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Personal Protective Equipment (PPE) 29CFR1910 Subpart I

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Personal Protective Equipment (PPE) 29CFR1910 Subpart I.

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This material was produced under grant number 46B4-HT15 from the Occupational Safety and Health Administration, U.S. Department of Labor. It does not necessarily reflect the views or policies of the U.S. Department of Labor, nor does mention of trade names, commercial products, or organizations imply endorsement by the U.S. Government.
Personal Protective Equipment(PPE)
  • PPE includes all clothing and work accessories designed to protect employees from workplace hazards. Protective equipment should not replace engineering, administrative, or procedural controls for safety; it should be used in conjunction with these controls.
Personal Protective Equipment (PPE) General
  • PPE includes the following:
    • Eye Protection
    • Face Shields
    • Head Protection
    • Hand and Extremity Protective Equipment
    • Protective Clothing
    • Respiratory Devices
    • Noise and Hearing Protectors, and
    • Protective Shields and Barriers
Personal Protective Equipment (PPE) General
  • PPE must be:
    • Maintained in a sanitary and reliable condition
    • Available to trained users when needed, and
    • Used wherever necessary to protect an employee from hazards encountered in the workplace.
  • PPE protects against process or environmental hazards from:
    • Chemicals
    • Radiation and Extreme Temperatures
    • Mechanical irritants and other physical substances
  • Hazards cause injury or harm through:
    • Absorption
    • Inhalation
    • Physical Contact
Personal Protective Equipment (PPE) General
  • Employee-owned equipment
    • When employees provide their own protective equipment, the employer shall be responsible to assure its adequacy, including proper maintenance, and sanitation of such equipment.
  • Design
    • All personal protective equipment shall be safely designed and construction for the work to be performed.
Personal Protective Equipment (PPE) General
  • Hazard assessment and equipment selection
  • Assess the workplace
    • Written Certification identified as a Certificate of Hazard Assessment
  • Select the proper PPE for the hazards encountered
    • Communicate the selection criteria
    • Select the proper type and size
  • Enforce the use of PPE
  • Dispose of damaged or defective PPE
Personal Protective Equipment (PPE) General
  • Employee Training
    • When to use PPE
    • What PPE to use
    • How to don/doff/adjust and wear PPE
    • PPE Limitations
    • Proper care, maintenance and useful life of PPE
    • Disposal
  • Employees must DEMONSTRATE and understanding of the training AND the ability to use the PPE assigned to them BEFORE being allowed to perform any work that requires the use of PPE.
Personal Protective Equipment (PPE)General
  • Retraining Occurs when:
    • The employer has reason to believe that any affected employee who has already been trained does not have the understanding and skill required
    • Changes in the workplace render previous training obsolete; or
    • Changes in the types of PPE to be used render previous training obsolete;
  • Inadequacies in an employee's knowledge or use of assigned PPE indicate that the employee has not retained the required understanding or skill to properly use the protective equipment and that employee must be retrained before being allowed to perform any work that requires the use of PPE.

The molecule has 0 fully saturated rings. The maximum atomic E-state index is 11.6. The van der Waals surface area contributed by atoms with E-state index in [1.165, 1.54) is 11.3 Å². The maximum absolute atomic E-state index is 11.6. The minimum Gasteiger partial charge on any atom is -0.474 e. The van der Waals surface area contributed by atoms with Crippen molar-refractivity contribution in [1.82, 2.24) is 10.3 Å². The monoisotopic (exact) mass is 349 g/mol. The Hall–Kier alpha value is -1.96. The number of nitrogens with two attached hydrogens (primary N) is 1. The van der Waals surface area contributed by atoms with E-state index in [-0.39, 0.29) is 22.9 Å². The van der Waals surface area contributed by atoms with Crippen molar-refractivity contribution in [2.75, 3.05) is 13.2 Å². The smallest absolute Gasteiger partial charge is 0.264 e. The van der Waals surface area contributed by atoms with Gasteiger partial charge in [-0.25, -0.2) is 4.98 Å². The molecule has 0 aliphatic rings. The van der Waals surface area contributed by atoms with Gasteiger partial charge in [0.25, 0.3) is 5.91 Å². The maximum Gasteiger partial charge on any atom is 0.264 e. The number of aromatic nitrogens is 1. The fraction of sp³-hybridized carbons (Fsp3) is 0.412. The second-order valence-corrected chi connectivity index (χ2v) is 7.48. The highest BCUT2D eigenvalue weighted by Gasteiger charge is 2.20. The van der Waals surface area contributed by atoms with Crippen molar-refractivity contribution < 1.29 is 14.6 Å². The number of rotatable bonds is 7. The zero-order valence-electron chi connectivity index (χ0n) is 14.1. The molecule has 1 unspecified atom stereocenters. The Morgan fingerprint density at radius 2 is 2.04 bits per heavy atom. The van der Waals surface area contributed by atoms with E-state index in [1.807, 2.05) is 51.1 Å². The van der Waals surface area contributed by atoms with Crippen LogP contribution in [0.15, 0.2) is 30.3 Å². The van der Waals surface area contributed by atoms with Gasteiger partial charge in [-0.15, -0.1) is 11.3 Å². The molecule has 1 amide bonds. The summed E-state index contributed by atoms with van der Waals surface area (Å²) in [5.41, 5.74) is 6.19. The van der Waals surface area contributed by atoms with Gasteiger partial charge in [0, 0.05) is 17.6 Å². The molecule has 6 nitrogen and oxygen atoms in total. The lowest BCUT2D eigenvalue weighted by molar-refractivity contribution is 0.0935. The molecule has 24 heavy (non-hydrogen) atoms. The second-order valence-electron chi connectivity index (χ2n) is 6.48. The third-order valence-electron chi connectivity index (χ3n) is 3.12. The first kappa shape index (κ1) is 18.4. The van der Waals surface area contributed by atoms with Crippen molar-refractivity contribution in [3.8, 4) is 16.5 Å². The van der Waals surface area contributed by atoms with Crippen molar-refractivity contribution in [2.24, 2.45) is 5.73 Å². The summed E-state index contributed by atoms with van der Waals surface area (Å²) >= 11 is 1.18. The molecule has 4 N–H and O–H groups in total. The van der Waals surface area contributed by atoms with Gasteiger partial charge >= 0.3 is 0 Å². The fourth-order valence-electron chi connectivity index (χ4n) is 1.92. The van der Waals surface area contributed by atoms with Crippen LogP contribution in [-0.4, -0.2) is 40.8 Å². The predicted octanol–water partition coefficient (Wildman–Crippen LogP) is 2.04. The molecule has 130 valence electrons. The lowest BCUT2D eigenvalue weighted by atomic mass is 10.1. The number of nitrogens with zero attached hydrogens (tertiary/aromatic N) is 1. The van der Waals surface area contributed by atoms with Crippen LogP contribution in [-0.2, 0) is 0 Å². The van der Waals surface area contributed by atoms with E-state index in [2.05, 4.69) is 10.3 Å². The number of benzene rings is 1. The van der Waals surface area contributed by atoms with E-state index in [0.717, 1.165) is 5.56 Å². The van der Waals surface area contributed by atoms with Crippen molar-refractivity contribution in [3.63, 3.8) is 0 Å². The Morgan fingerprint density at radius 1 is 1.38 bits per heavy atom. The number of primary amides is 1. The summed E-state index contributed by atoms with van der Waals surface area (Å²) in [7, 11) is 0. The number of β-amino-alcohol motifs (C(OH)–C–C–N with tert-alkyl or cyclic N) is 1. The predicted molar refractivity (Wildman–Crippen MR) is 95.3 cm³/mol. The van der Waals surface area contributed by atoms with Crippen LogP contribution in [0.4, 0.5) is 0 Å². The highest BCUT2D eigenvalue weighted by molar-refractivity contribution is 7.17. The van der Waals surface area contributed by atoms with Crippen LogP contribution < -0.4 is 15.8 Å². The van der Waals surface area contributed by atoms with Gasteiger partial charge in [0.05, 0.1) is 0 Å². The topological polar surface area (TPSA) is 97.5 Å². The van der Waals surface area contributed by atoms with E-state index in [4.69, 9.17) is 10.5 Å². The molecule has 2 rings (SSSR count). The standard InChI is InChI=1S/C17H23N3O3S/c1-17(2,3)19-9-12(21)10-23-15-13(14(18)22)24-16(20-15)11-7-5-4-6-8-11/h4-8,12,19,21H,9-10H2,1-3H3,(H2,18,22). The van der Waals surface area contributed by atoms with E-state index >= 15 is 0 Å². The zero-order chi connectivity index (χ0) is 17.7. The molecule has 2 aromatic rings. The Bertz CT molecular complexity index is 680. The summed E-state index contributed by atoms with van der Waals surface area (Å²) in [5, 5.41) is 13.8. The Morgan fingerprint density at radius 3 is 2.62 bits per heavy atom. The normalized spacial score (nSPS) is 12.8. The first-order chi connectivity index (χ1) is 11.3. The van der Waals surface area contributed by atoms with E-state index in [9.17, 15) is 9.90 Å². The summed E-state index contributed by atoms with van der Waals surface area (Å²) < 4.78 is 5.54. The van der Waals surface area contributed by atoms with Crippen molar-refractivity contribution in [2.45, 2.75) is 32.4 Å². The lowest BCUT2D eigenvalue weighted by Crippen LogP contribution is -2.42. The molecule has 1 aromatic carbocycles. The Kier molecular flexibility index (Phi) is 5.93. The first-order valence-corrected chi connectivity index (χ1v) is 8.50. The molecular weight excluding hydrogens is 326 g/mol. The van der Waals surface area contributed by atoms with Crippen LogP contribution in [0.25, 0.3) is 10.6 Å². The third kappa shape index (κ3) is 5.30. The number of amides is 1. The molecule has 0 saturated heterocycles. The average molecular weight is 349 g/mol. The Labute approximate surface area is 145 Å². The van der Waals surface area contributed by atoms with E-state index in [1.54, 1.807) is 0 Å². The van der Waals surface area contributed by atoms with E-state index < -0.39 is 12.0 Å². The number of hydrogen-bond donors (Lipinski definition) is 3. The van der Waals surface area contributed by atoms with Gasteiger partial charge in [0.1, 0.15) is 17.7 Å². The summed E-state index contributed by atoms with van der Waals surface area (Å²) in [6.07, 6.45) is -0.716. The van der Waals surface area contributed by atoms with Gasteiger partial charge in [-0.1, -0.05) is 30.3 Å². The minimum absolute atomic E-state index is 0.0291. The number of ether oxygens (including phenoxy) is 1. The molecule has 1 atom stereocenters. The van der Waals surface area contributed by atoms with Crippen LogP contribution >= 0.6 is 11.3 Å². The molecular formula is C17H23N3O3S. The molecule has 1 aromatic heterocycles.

Personal Protective Equipment (PPE) General

Verification of Training

The employer shall verify that each affected employee has received and understood the required training through a written certification that contains the name of each employee trained, the date of training, and that identifies the subject of the certification.

Personal Protective Equipment (PPE) Eye and Face Protection
  • Eye and Face protection guards against the hazards from:
    • flying particles,
    • molten metal,
    • liquid chemicals, acids or caustic liquids,
    • chemical gases or vapors, or
    • potentially injurious light radiation.
  • Lens shading may be required to protect from radiant light, and side shields provide additional protection from flying objects and chemical splashes.
  • Prescription glasses for vision correction must either be incorporated into the eyewear or the eye protection must fit over the glasses without disturbing the proper position of the prescription lenses or the protective shielding.
  • Eye and face PPE must have markings that identify the manufacturer and must meet the requirements for strength and durability set forth by the latest version of the American National Standards Institute (ANSI) standard Z87.1.
Personal Protective Equipment (PPE)Foot Protection
  • Foot Protection is required when there is a danger of foot injuries from:
    • falling or rolling objects, or
    • objects piercing the sole, and
    • where such employee's feet are exposed to electrical hazards.
  • Examples of where foot protection may be required include:
    • construction sites,
    • warehouses,
    • high voltage areas and
    • certain manufacturing processes.
  • Footwear must meet or be equally effective as the criteria set in the latest version of the American National Standard Institute (ANSI) standard Z-41.
Personal Protective Equipment(PPE) - Hand
  • Hand Hazards include exposures to:
    • severe cuts or lacerations;
    • severe abrasions;
    • punctures;
    • absorption of harmful substances;
    • chemical burns;
    • thermal burns; and
    • harmful temperature extremes.
  • Selection of Gloves or other hand protection is based on:
    • the type and performance of the glove